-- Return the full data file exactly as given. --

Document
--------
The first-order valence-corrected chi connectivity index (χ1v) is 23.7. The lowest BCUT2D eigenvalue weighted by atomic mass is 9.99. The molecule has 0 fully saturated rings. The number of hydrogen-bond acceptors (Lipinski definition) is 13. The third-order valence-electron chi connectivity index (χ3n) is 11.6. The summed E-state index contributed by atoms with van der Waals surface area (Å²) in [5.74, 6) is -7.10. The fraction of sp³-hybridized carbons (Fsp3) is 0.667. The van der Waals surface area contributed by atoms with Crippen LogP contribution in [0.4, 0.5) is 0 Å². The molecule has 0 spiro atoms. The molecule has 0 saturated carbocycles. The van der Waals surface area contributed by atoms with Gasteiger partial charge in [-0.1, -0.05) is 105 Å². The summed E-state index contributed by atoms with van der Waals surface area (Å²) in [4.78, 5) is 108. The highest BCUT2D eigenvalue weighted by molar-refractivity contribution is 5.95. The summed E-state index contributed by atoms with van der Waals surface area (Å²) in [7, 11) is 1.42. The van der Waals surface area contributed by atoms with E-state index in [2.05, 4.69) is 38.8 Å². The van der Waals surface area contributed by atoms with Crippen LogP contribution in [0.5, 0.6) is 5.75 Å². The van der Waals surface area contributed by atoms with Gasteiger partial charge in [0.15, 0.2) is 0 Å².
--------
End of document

The first-order valence-corrected chi connectivity index (χ1v) is 23.7. The lowest BCUT2D eigenvalue weighted by atomic mass is 9.99. The molecule has 0 fully saturated rings. The number of hydrogen-bond acceptors (Lipinski definition) is 13. The third-order valence-electron chi connectivity index (χ3n) is 11.6. The summed E-state index contributed by atoms with van der Waals surface area (Å²) in [5.74, 6) is -7.10. The fraction of sp³-hybridized carbons (Fsp3) is 0.667. The van der Waals surface area contributed by atoms with Crippen LogP contribution in [0.4, 0.5) is 0 Å². The molecule has 0 spiro atoms. The molecule has 0 saturated carbocycles. The van der Waals surface area contributed by atoms with Gasteiger partial charge in [-0.1, -0.05) is 105 Å². The summed E-state index contributed by atoms with van der Waals surface area (Å²) in [4.78, 5) is 108. The highest BCUT2D eigenvalue weighted by molar-refractivity contribution is 5.95. The summed E-state index contributed by atoms with van der Waals surface area (Å²) in [7, 11) is 1.42. The van der Waals surface area contributed by atoms with E-state index in [2.05, 4.69) is 38.8 Å². The van der Waals surface area contributed by atoms with Crippen LogP contribution in [0.5, 0.6) is 5.75 Å². The van der Waals surface area contributed by atoms with Gasteiger partial charge in [0.15, 0.2) is 0 Å².